1. Age: Seborrheic dermatitis is more common in infants, where it’s known as “cradle cap.” It can also occur in adults, typically between the ages of 30 and 60.
  2. Genetics: A family history of seborrheic dermatitis may increase the likelihood of developing the condition. There appears to be a genetic predisposition.
  3. Neurological conditions: Certain neurological conditions, such as Parkinson’s disease, may be associated with an increased risk of seborrheic dermatitis.
  4. Immune system disorders: Conditions that affect the immune system, such as HIV/AIDS or other immunodeficiency disorders, may increase the risk of developing seborrheic dermatitis.
  5. Hormonal changes: Hormonal changes, especially during puberty, can contribute to the development of seborrheic dermatitis. The condition is more common in individuals with increased oil production on the skin.
  6. Environmental factors: Cold and dry weather conditions can exacerbate symptoms. Exposure to harsh weather or a lack of humidity may contribute to skin dryness.
  7. Stress: Psychological stress may trigger or worsen seborrheic dermatitis in some individuals.
  8. Malassezia yeast: An overgrowth of the yeast Malassezia on the skin is associated with seborrheic dermatitis. This yeast is naturally present on the skin but can contribute to inflammation when present in excessive amounts.
  9. Medications: Certain medications, such as lithium, may increase the risk of seborrheic dermatitis as a side effect
  10. Obesity: There is some evidence to suggest a potential association between obesity and seborrheic dermatitis.

Understanding these risk factors can help individuals and healthcare professionals identify potential triggers and manage the condition effectively. If someone has a combination of these risk factors or is experiencing symptoms of seborrheic dermatitis, it’s advisable to consult with a dermatologist for a proper diagnosis and appropriate treatment plan.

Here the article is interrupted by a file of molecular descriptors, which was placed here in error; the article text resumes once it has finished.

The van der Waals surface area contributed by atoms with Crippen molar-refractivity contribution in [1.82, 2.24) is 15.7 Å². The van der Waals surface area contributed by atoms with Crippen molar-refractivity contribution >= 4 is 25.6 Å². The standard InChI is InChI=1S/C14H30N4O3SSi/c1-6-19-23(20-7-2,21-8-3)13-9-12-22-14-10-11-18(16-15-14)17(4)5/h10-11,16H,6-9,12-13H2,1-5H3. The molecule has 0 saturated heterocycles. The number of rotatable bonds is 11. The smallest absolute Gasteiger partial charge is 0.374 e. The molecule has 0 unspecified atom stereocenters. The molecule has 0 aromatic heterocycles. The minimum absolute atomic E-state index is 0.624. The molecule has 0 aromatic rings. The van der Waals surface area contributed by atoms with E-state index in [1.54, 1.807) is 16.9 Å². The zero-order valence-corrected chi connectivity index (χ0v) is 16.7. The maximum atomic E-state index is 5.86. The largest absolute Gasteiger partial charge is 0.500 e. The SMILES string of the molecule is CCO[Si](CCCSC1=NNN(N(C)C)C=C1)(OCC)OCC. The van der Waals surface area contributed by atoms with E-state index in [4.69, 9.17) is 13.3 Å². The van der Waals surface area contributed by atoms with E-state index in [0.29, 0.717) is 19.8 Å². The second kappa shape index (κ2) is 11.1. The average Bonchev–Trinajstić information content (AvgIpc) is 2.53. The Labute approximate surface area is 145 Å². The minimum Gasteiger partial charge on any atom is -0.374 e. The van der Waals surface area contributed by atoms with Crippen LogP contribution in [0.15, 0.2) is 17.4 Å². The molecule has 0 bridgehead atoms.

Treatments

Seborrheic dermatitis at the scalp of adult male patient. lateral view.

The treatment of seborrheic dermatitis typically focuses on managing symptoms and preventing flare-ups. While there is no cure for the condition, various treatments can help alleviate symptoms and improve the overall health of the skin. Here are common treatment approaches for seborrheic dermatitis:

  1. Ketoconazole: Available in shampoos, creams, and foams, ketoconazole is an antifungal agent that helps reduce the growth of the yeast Malassezia. It is often used for scalp conditions and facial seborrheic dermatitis.
  2. Topical steroids: These can help reduce inflammation, itching, and redness. They are available in various strengths and formulations. However, prolonged use of potent steroids on the face should be avoided due to the risk of skin thinning.
  3. Coal tar: Shampoos or creams containing coal tar can help reduce scaling, itching, and inflammation.
  4. Tacrolimus and pimecrolimus: These immunomodulators can be applied topically and are particularly useful for seborrheic dermatitis on the face. They help modulate the immune response and reduce inflammation.
  5. Selenium sulfide: Shampoos containing selenium sulfide can help control flaking and reduce the growth of Malassezia. They are commonly used for treating dandruff.
  6. Shampoos or creams with salicylic acid: These can help soften and remove scales.
  7. Metronidazole or clindamycin: In some cases, particularly when there is evidence of bacterial infection, topical antibiotics may be prescribed.
  8. Narrowband UVB (ultraviolet B) light: Phototherapy may be used in some cases to reduce inflammation and improve symptoms.
  9. Proper skin care:
    • Gentle cleansing: Use mild, fragrance-free cleansers to wash the affected areas.
    • Avoid harsh products: Avoid harsh soaps and skin care products that may exacerbate irritation.
  10. Lifestyle and home care:
    • Dietary modifications: Some individuals may find that certain dietary changes, such as reducing sugar intake, can help manage symptoms.
    • Stress management: Practices like meditation and stress reduction techniques may be beneficial.

It’s important to note that treatment plans should be individualized based on the severity of symptoms, the areas affected, and individual response to different therapies. Consultation with a dermatologist is recommended for an accurate diagnosis and appropriate treatment plan. In some cases, long-term management may be necessary to control flare-ups and maintain skin health.

Natural treatments

Bottle of essential oil with herbs

While medical treatments prescribed by healthcare professionals are often effective for managing seborrheic dermatitis, some people may also consider natural or home remedies as complementary options. It’s crucial to note that individual responses to natural remedies can vary, and not all methods may work for everyone. Here are some natural approaches that some individuals find helpful: